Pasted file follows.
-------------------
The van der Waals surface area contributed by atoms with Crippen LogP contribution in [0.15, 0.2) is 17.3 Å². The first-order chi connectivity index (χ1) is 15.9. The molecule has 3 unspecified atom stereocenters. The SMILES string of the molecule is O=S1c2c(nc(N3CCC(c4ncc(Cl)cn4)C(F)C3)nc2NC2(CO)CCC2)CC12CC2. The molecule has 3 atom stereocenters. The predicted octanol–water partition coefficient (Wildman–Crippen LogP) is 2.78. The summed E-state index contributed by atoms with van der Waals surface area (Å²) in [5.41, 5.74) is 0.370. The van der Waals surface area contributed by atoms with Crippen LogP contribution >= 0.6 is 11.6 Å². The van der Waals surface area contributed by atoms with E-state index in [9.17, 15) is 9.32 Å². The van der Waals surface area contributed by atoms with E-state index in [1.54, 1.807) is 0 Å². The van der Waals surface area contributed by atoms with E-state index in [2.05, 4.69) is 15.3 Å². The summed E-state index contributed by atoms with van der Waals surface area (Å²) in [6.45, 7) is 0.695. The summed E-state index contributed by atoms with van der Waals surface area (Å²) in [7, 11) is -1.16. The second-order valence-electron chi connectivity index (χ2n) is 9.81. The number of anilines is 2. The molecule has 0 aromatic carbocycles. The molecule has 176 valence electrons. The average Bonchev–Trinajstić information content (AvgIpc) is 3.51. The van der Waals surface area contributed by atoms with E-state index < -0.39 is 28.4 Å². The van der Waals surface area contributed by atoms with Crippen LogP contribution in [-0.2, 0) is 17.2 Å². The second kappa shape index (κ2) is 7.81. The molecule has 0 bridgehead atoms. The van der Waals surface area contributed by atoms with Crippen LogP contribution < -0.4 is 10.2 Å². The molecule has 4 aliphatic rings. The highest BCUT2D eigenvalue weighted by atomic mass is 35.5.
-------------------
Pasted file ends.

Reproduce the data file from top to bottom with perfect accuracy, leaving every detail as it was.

The van der Waals surface area contributed by atoms with Crippen LogP contribution in [0.15, 0.2) is 17.3 Å². The first-order chi connectivity index (χ1) is 15.9. The molecule has 3 unspecified atom stereocenters. The SMILES string of the molecule is O=S1c2c(nc(N3CCC(c4ncc(Cl)cn4)C(F)C3)nc2NC2(CO)CCC2)CC12CC2. The molecule has 3 atom stereocenters. The predicted octanol–water partition coefficient (Wildman–Crippen LogP) is 2.78. The summed E-state index contributed by atoms with van der Waals surface area (Å²) in [5.41, 5.74) is 0.370. The van der Waals surface area contributed by atoms with Crippen LogP contribution >= 0.6 is 11.6 Å². The van der Waals surface area contributed by atoms with E-state index in [9.17, 15) is 9.32 Å². The van der Waals surface area contributed by atoms with E-state index in [1.54, 1.807) is 0 Å². The van der Waals surface area contributed by atoms with E-state index in [2.05, 4.69) is 15.3 Å². The summed E-state index contributed by atoms with van der Waals surface area (Å²) in [6.45, 7) is 0.695. The summed E-state index contributed by atoms with van der Waals surface area (Å²) in [7, 11) is -1.16. The second-order valence-electron chi connectivity index (χ2n) is 9.81. The number of anilines is 2. The molecule has 0 aromatic carbocycles. The molecule has 176 valence electrons. The average Bonchev–Trinajstić information content (AvgIpc) is 3.51. The van der Waals surface area contributed by atoms with E-state index < -0.39 is 28.4 Å². The van der Waals surface area contributed by atoms with Crippen LogP contribution in [-0.2, 0) is 17.2 Å². The second kappa shape index (κ2) is 7.81. The molecule has 0 bridgehead atoms. The van der Waals surface area contributed by atoms with Crippen LogP contribution < -0.4 is 10.2 Å². The molecule has 4 aliphatic rings. The highest BCUT2D eigenvalue weighted by atomic mass is 35.5.